Just to think that there were "just no buyers and therefore no prices" in the world's third-largest sovereign debt market. To have Greek yields this week approach 100%. To have speculative positions in sovereign debt early in the week lead to the eighth largest bankruptcy filing in U.S. history. And there were heightened market concerns as to the safety of "segregated" brokerage assets (in response to MF Global issues) and the integrity of the Credit default swap (CDS) marketplace (Greece and beyond). To have G20 policymakers, again, fail to reach a consensus as to how to approach the European debt crisis. To have Greece spiraling out of control. Well, the wrecking ball has been just chipping away at the bedrock of market faith in contemporary finance. And then to read one of the world's preeminent financial journalists contemplating market "fallacies" and a paradigm shift with respect to the nature of sovereign debt risk.
No doubt about it, it was another troubling week in global finance. But not to worry; the ECB surprised markets with a rate cut and chairman Bernanke stated that the Fed was readying its mortgage-backed security (MBS) bazooka. The more destabilized world finance becomes, the more our captivated markets fixate on synchronized global reflationary policymaking. For now, faith in policymaking seems to be holding up better than confidence in finance.
There are important reasons why financial crises traditionally often originate in the so-called "money market." Money market assets are generally the most intensively intermediated financial claims. Risk intermediation is critical to the process of transforming loans with various risk profiles into financial claims essentially perceived as risk-free in the marketplace. As I attempted to address last week, this perception of "moneyness" is an extremely powerful force in finance, the markets and economics more generally. The Credit mechanism and resulting flow of finance can work miraculously when markets perceive "moneyness," although things can unravel dramatically when the marketplace begins to fear what it thought was safe and liquid "money" are instead risky and potentially illiquid Credit instruments. Just as there is a thin line between love and hate, there can be an even finer line between Credit boom and bust.
From the concluding sentences of Ms. Tett's article: "...if regulatory systems had not encouraged banks and investors to be so complacent about sovereign risk in the past, markets might have done a better job of signalling that structural tensions were rising in the eurozone - and today's crunch would not be creating such a convulsive shock. It is, as I said above, wearily reminiscent of the subprime tale. And, sadly, that is no comfort at all."
I, as well, see disconcerting parallels to subprime. Especially late in the Mortgage Finance Bubble, a huge and expanding gulf had developed between the market's perception of "moneyness" for mortgage securities and the true underlying Creditworthiness of the debt. And, importantly, it was the ongoing massive expansion of mortgage Credit that supported home prices and economic growth - all working seductively to further seduce the marketplace into perceiving ongoing "moneyness." The "Terminal Phase" of Credit Bubble Excess saw systemic risk expanded exponentially, as the quantity of Credit ballooned and the quality of this debt deteriorated markedly. It was both a historic mania and astonishing example of (Minsky) "Ponzi Finance."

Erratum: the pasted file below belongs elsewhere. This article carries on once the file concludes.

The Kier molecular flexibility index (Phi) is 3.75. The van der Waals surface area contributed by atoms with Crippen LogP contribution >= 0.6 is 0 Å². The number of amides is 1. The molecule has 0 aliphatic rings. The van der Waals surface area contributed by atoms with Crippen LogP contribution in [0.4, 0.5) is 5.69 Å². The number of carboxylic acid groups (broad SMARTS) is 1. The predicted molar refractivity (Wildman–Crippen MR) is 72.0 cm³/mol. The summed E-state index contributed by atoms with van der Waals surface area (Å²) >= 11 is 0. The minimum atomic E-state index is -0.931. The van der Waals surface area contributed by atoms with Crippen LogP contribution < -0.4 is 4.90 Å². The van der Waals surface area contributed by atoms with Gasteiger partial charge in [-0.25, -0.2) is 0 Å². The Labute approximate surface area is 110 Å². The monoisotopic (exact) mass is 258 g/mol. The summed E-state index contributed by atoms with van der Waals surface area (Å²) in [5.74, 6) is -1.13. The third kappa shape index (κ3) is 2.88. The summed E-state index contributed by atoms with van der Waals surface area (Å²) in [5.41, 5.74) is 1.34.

These days, sovereign debt (Treasuries, in particular) is being issued in incredible quantities (and at amazingly low yields). The vast majority of this debt is non-productive and of rapidly deteriorating quality. Yet the markets for the most part are sufficiently content to continue perceiving "moneyness." Part of this "moneyness" is due to the Credit cycle reality that, similar to subprime, things tend to look ok even in the perilous late stage of a Credit boom. And, importantly, the markets perceive that the Fed, ECB, People's Bank of China, Bank of Japan, Bank of England, and other global central bankers will continue to monetize (accumulate) this debt - in the process ensuring stable valuation and abundant liquidity in the marketplace ("moneyness").
Here's where it gets really troubling from my analytical framework: The more this "new paradigm" takes hold - of the market now recognizing the fallacy of the traditional assumption of "risk-free" sovereign debt (especially in regard to $2.5 TN of Italian federal borrowings) - the greater the scope of central bank monetizaton anticipated by the markets. And this expectation for reflationary policymaking is increasingly underpinning speculative risk asset markets globally. Especially when it comes to Treasury debt, the markets' perception of "moneyness" is related much more to the expectation of ongoing central bank purchases than it is with (rapidly deteriorating) Credit fundamentals. Ironically, the greater the upheaval in global sovereign debt and risk markets, the more willing the markets are to further accommodate Treasury Bubble excess.
Increasingly, the key dynamic underpinning global risk markets is the expectation for the Fed and global bankers to ensure the "moneyness" of Treasury and global sovereign debt. Indeed, "risk on" or "risk off" now rests chiefly on the markets' immediate, perhaps whimsical, view of the capacity for the world's central banks to sustain the faltering sovereign Credit boom. Such a backdrop creates extraordinary uncertainty and is inherently unstable. It points, problematically, to binary outcomes (ongoing speculative boom or bust) across global asset classes, certainly including currencies. And it creates a dynamic where an acutely fragile global financial and economic backdrop can actually incite only more destabilizing speculation and excess.
And, "for the record", here's Mr. Faber's perfect response to Simon Hobbs: "Well, I think I'm very constructive and I'm a great optimist in life. Otherwise I would commit suicide in view of the kind of governments we have nowadays. Because, for sure, they will take wealth away from the well-to-do people one way or the other. And from the middle class they will take it away through inflating the economy and lowering the standards of living."
For the Week: